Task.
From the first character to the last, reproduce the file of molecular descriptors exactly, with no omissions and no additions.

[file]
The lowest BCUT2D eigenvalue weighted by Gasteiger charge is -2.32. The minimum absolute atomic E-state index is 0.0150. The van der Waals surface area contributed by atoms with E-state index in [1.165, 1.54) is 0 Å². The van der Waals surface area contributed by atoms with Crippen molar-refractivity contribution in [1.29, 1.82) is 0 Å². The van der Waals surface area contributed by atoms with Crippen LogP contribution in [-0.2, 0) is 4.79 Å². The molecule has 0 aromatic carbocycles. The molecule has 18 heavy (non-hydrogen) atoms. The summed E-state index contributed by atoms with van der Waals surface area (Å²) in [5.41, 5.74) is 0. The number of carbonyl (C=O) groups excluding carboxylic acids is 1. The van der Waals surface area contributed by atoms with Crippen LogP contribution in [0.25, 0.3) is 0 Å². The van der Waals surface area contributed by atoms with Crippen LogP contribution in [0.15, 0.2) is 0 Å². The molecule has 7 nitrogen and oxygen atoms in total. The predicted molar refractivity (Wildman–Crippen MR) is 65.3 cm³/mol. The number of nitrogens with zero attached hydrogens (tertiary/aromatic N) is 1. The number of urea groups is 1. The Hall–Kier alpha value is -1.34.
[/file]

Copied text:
The lowest BCUT2D eigenvalue weighted by Gasteiger charge is -2.32. The minimum absolute atomic E-state index is 0.0150. The van der Waals surface area contributed by atoms with E-state index in [1.165, 1.54) is 0 Å². The van der Waals surface area contributed by atoms with Crippen molar-refractivity contribution in [1.29, 1.82) is 0 Å². The van der Waals surface area contributed by atoms with Crippen LogP contribution in [-0.2, 0) is 4.79 Å². The molecule has 0 aromatic carbocycles. The molecule has 18 heavy (non-hydrogen) atoms. The summed E-state index contributed by atoms with van der Waals surface area (Å²) in [5.41, 5.74) is 0. The number of carbonyl (C=O) groups excluding carboxylic acids is 1. The van der Waals surface area contributed by atoms with Crippen LogP contribution in [0.25, 0.3) is 0 Å². The van der Waals surface area contributed by atoms with Crippen LogP contribution in [0.15, 0.2) is 0 Å². The molecule has 7 nitrogen and oxygen atoms in total. The predicted molar refractivity (Wildman–Crippen MR) is 65.3 cm³/mol. The number of nitrogens with zero attached hydrogens (tertiary/aromatic N) is 1. The number of urea groups is 1. The Hall–Kier alpha value is -1.34.